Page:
Head Kliyengan And Increased Gastric Acid?
Mission, I want to ask my complaints, why does my stomach continue to be accompanied now, it has been going on for 4 days, does it have an effect of gastric acid?
Thank you for asking HealthReplies.com.
Increased stomach acid often gives rise to a set of symptoms called dyspepsia syndrome. The symptoms in question are usually in the form of discomfort in the upper abdomen (solar plexus, near the chest), which appears as nausea, pain, tightness, bloating, lumps, heat, and so on. These complaints are generally heavy when late eating, when consuming excessive acidic, spicy, fatty foods, and also drinks that contain caffeine. It could also, complaints feel more severe in certain conditions, for example when approaching menstruation and young pregnancy (in women), when taking certain medications (such as anti-pain or antibiotics), fatigue, experiencing mental stress that is quite heavy, eating too much before sleep, and so on.
People with dyspepsia syndrome often feel dizzy or clumsy. This can occur due to several mechanisms, namely:
Natural body stress due to symptoms of dyspeptic syndrome will trigger an increase in stress hormones that cause the diameter of blood vessels to shrink, thereby affecting blood perfusion to the brain.
Dyspepsia syndrome is often triggered by eating too late. This late eating habit can also cause nutritional intake (including glucose) to decrease. This hypoglycemia condition also often makes sufferers feel dizzy and kliyengan.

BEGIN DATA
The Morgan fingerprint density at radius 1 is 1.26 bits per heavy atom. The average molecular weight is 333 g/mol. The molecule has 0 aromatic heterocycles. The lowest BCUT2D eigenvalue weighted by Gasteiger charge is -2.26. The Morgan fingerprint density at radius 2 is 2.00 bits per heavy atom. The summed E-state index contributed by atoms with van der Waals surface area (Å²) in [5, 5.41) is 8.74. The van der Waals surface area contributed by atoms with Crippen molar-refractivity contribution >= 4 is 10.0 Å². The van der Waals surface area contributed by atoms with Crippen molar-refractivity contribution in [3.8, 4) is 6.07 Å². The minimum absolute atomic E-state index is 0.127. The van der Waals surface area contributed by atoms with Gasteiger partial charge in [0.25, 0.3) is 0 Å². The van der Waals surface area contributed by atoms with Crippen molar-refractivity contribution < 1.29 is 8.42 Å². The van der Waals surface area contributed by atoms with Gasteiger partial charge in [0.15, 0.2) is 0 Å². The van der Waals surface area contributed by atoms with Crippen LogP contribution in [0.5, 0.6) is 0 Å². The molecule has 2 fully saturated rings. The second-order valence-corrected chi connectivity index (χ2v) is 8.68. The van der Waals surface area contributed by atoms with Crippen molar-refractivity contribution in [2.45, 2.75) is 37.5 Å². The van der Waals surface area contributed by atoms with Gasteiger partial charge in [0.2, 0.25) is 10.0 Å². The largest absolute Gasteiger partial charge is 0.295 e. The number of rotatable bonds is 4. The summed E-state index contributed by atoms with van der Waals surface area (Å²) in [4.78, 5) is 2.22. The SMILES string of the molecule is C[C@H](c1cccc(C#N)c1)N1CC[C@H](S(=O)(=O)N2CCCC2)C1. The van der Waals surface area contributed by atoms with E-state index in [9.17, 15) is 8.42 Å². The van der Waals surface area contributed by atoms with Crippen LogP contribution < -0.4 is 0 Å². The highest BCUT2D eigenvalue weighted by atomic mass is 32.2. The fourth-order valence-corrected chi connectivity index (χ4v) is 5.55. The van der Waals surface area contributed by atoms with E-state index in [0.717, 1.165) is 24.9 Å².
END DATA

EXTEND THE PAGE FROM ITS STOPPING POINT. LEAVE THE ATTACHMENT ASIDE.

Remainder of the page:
Dyspepsia syndrome can also occur due to being triggered by severe mental stress. Sufferers of severe mental stress also often experience a variety of other physical complaints, including dizziness and clients
Frequently, dyspepsia syndrome is not a dangerous condition. However, this condition still needs proper treatment. If not, it is not impossible, this increased production of stomach acid will cause injury to the stomach wall, esophagus, duodenum, and the surrounding area, thus forming ulcers or even malignancies that are more difficult to handle. Decreased appetite that often arises in people with dyspepsia syndrome can also make patients become weak, difficult to concentrate, difficult to work, lose weight dramatically, and experience a variety of other complaints.
Therefore, you try to check yourself to a doctor or a specialist in internal medicine, yes. Besides due to dyspepsia syndrome, you may also experience complications that arise due to other causes, for example anemia, dehydration, hypotension, viral or bacterial infections, vertigo, and so. With a direct doctor's examination, of course each of these conditions can be handled optimally.
Here are some of our initial suggestions:
Don't change body position too suddenly, do it slowly
Eat regularly, moderate portions
Don't make it a habit of procrastinating
Reduce food and drinks that can aggravate the symptoms of dyspepsia syndrome
Don't take medicine carelessly
Stay away from excessive stress and fatigue
Don't smoke or consume alcohol
Get more rest
Hope this helps ...